A virus, worm or Trojan Horse?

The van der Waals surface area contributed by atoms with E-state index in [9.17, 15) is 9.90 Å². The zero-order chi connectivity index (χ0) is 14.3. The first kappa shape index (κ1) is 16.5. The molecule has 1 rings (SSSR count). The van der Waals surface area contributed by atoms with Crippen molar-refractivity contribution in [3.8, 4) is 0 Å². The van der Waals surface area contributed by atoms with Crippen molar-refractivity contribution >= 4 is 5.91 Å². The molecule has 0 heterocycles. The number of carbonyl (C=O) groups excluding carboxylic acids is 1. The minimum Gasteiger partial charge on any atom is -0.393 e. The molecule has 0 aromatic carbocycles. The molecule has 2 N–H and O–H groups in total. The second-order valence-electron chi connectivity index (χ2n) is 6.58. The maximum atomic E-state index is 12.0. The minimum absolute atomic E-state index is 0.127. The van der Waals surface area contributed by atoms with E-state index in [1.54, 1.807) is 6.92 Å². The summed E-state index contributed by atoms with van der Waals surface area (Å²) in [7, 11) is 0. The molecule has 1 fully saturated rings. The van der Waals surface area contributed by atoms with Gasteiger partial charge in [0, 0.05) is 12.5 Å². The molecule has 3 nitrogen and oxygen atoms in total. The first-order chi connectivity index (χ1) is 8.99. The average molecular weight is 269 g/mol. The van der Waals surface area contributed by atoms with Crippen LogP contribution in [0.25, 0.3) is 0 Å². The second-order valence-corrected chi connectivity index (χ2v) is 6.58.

WORLD WIDE WEB - Call a virus a virus, but not when it's a worm or Trojan Horse. Often any destructive code sent over the Web is dubbed a virus. But people who make their living in this arena, differentiate between viruses and what's known as worms and Trojan Horses. Trojan Horse This is one of the simplest forms of destructive coding. It's called a Trojan Horse because on the onset it appears to be either some sort of beneficial or entertaining program. However, true to the true Trojan horse, contained within it is a very destructive code that will either destroy files or give someone access to your system when the so-called good portion of the Trojan Horse program is running. One easy differentiator between a Trojan Horse and the virus and worm, is that the Trojan Horse is the only one that does not self-replicate. Virus A virus got its name because it does in the computer world just what it does in the human body, it takes over normal cells, or files, and uses them to do damage. When a program is infected by a virus, the virus has an opportunity to infect other files in the operating system or desktop environment. Viruses can spread rapidly via transfer of files among users and even via transfer of storage media such as diskettes and CDs. It was once thought that only data files could be hit by viruses, but macro features in popular software products has made macro vulnerable as well. Viruses are also self-replicating. Worm A worm, like a virus, can also be a self-replicating program, but it typically does not alter files. A worm will reside in a PC's memory and duplicate via computer networks.Worms often infiltrate systems through automatic or invisible features of an operating system. Recently a new breed of worm has emerged that self-replicates and resides in memory like older worms, but it also can damage files. -firstname.lastname@example.org